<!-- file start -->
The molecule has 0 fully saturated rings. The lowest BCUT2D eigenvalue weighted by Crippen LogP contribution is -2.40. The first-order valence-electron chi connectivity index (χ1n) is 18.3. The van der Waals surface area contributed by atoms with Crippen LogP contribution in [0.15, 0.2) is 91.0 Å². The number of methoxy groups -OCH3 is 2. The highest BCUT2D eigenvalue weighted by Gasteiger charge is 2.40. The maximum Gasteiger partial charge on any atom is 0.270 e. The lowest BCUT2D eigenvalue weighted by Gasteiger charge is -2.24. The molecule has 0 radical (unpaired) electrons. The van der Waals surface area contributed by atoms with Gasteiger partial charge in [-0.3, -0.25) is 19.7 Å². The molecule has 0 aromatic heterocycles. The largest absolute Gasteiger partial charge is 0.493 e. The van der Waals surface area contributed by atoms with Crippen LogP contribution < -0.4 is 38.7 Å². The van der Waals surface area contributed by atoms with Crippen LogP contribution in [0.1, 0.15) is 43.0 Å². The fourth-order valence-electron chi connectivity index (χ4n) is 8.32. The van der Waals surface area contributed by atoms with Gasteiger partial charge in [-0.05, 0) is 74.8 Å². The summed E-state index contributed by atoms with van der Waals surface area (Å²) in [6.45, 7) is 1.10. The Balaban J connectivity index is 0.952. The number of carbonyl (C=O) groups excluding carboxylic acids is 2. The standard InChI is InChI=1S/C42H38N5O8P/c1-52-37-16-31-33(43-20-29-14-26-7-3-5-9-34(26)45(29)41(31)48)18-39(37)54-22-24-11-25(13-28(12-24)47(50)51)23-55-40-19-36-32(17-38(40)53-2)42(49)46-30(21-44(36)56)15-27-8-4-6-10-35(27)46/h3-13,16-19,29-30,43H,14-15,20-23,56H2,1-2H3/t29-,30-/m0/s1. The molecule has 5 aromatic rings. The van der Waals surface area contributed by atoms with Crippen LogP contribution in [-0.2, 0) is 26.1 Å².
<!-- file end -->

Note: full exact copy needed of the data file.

The molecule has 0 fully saturated rings. The lowest BCUT2D eigenvalue weighted by Crippen LogP contribution is -2.40. The first-order valence-electron chi connectivity index (χ1n) is 18.3. The van der Waals surface area contributed by atoms with Crippen LogP contribution in [0.15, 0.2) is 91.0 Å². The number of methoxy groups -OCH3 is 2. The highest BCUT2D eigenvalue weighted by Gasteiger charge is 2.40. The maximum Gasteiger partial charge on any atom is 0.270 e. The lowest BCUT2D eigenvalue weighted by Gasteiger charge is -2.24. The molecule has 0 radical (unpaired) electrons. The van der Waals surface area contributed by atoms with Gasteiger partial charge in [-0.3, -0.25) is 19.7 Å². The molecule has 0 aromatic heterocycles. The largest absolute Gasteiger partial charge is 0.493 e. The van der Waals surface area contributed by atoms with Crippen LogP contribution < -0.4 is 38.7 Å². The van der Waals surface area contributed by atoms with Crippen LogP contribution in [0.1, 0.15) is 43.0 Å². The fourth-order valence-electron chi connectivity index (χ4n) is 8.32. The van der Waals surface area contributed by atoms with Gasteiger partial charge in [-0.05, 0) is 74.8 Å². The summed E-state index contributed by atoms with van der Waals surface area (Å²) in [6.45, 7) is 1.10. The Balaban J connectivity index is 0.952. The number of carbonyl (C=O) groups excluding carboxylic acids is 2. The standard InChI is InChI=1S/C42H38N5O8P/c1-52-37-16-31-33(43-20-29-14-26-7-3-5-9-34(26)45(29)41(31)48)18-39(37)54-22-24-11-25(13-28(12-24)47(50)51)23-55-40-19-36-32(17-38(40)53-2)42(49)46-30(21-44(36)56)15-27-8-4-6-10-35(27)46/h3-13,16-19,29-30,43H,14-15,20-23,56H2,1-2H3/t29-,30-/m0/s1. The molecule has 5 aromatic rings. The van der Waals surface area contributed by atoms with Crippen LogP contribution in [-0.2, 0) is 26.1 Å².